BBC Director General Tony Hall to step down this summer
James R | On 20, Jan 2020
BBC Director General Tony Hall will step down this summer, raising questions about what the corporation’s future will look like.
The Beeb has faced multiple obstacles since he began the post in 2013, leaving behind the Jimmy Savile and Lord McAlpine scandals but facing fresh ones in gender-equal pay and accusations of reporting bias during the election (from both sides of the political spectrum).
Most crucial of all, though, is the question of the BBC’s future in a digital age, particularly as it faces financial pressure from the government. While Hall steered the Beeb through BBC Three’s transition to an online channel, balancing both budgetary needs and a shifting entertainment landscape, the question still remains of how the BBC can compete with increasingly popular commercial rivals such as Netflix and Sky.
Hall’s decision to step down comes ahead of a mid-term review in 2022 of the BBC’s 10-year charter, which was agreed when the current charter was signed. With younger and future generations more likely to watch shows online than during a live, linear broadcast, making it harder to justify the traditional TV Licence, Hall’s resignation will trigger the start of what is likely be a long debate about how the BBC should be funded in the future, whether that’s a continued licence fee, a straight subscription model or something in between.
The Chairman of the BBC, Sir David Clementi, said in a statement: “Tony Hall is an inspirational creative leader, within the UK and around the globe, and the BBC has been lucky to have him as our Director-General for the last seven years. Tony has led the BBC with integrity and a passion for our values that is obvious to everyone who meets him. His reforms have shaped the BBC for the future and he will leave the BBC in the summer with our gratitude and our very best wishes.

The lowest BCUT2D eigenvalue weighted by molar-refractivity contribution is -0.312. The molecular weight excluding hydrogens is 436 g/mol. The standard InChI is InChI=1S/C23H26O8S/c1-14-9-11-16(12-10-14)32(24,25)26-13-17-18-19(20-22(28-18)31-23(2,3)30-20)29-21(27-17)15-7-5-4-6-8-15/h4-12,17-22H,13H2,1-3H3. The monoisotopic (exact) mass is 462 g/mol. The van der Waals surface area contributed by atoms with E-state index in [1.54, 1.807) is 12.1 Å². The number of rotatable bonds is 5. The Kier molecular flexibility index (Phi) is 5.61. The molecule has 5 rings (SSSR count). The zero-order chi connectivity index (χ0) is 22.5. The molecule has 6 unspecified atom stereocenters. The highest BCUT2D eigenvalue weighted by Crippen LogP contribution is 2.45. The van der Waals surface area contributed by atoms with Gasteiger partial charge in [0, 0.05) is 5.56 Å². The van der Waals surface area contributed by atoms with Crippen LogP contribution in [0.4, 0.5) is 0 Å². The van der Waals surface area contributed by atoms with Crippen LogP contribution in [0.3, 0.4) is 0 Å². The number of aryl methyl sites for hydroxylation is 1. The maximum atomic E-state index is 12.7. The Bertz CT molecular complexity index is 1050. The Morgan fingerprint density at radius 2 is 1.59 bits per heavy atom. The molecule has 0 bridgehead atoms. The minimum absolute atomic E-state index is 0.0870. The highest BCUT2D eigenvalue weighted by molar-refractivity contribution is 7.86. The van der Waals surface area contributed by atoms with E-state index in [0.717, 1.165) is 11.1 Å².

“Responsibility for appointing his successor lies with the BBC Board. Within the next few weeks we will publish a job description and advertise the job, seeking candidates within the Corporation and externally. We are committed to selecting the best qualified person for the job.”
Hall reminded BBC staff in an email today that “in an era of fake news, we remain the gold standard of impartiality and truth”.
“What the BBC is, and what it stands for, is precious for this country. We ignore that at our peril,” he added. “We must and can never stand still. We have to keep adapting, reforming and leading. Our values are timeless but the need for constant change is ever-present. The BBC has changed hugely in recent years – and that’s going to continue. We have to embrace the opportunities it brings.”